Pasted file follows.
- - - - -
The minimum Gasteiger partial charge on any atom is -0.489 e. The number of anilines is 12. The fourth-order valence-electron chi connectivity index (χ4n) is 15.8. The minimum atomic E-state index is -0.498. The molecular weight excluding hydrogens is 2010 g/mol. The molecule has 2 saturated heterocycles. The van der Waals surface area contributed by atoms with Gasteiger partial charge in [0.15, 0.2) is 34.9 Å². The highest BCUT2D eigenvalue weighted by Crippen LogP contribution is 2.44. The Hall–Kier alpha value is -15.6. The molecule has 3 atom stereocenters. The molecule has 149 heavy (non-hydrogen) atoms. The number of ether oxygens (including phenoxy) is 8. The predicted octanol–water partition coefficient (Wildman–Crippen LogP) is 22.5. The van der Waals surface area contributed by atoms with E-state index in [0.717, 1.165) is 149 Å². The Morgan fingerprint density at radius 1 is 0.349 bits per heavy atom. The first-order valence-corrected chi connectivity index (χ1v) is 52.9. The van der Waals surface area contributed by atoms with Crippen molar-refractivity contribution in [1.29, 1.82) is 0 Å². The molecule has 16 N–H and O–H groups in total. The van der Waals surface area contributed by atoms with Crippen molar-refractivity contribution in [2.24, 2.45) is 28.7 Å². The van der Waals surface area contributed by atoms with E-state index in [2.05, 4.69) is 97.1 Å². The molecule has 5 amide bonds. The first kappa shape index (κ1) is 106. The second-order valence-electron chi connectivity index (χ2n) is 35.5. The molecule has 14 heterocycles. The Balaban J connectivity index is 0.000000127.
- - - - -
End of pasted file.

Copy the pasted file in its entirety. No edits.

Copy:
The minimum Gasteiger partial charge on any atom is -0.489 e. The number of anilines is 12. The fourth-order valence-electron chi connectivity index (χ4n) is 15.8. The minimum atomic E-state index is -0.498. The molecular weight excluding hydrogens is 2010 g/mol. The molecule has 2 saturated heterocycles. The van der Waals surface area contributed by atoms with Gasteiger partial charge in [0.15, 0.2) is 34.9 Å². The highest BCUT2D eigenvalue weighted by Crippen LogP contribution is 2.44. The Hall–Kier alpha value is -15.6. The molecule has 3 atom stereocenters. The molecule has 149 heavy (non-hydrogen) atoms. The number of ether oxygens (including phenoxy) is 8. The predicted octanol–water partition coefficient (Wildman–Crippen LogP) is 22.5. The van der Waals surface area contributed by atoms with E-state index in [0.717, 1.165) is 149 Å². The Morgan fingerprint density at radius 1 is 0.349 bits per heavy atom. The first-order valence-corrected chi connectivity index (χ1v) is 52.9. The van der Waals surface area contributed by atoms with Crippen molar-refractivity contribution in [1.29, 1.82) is 0 Å². The molecule has 16 N–H and O–H groups in total. The van der Waals surface area contributed by atoms with Crippen molar-refractivity contribution in [2.24, 2.45) is 28.7 Å². The van der Waals surface area contributed by atoms with E-state index in [2.05, 4.69) is 97.1 Å². The molecule has 5 amide bonds. The first kappa shape index (κ1) is 106. The second-order valence-electron chi connectivity index (χ2n) is 35.5. The molecule has 14 heterocycles. The Balaban J connectivity index is 0.000000127.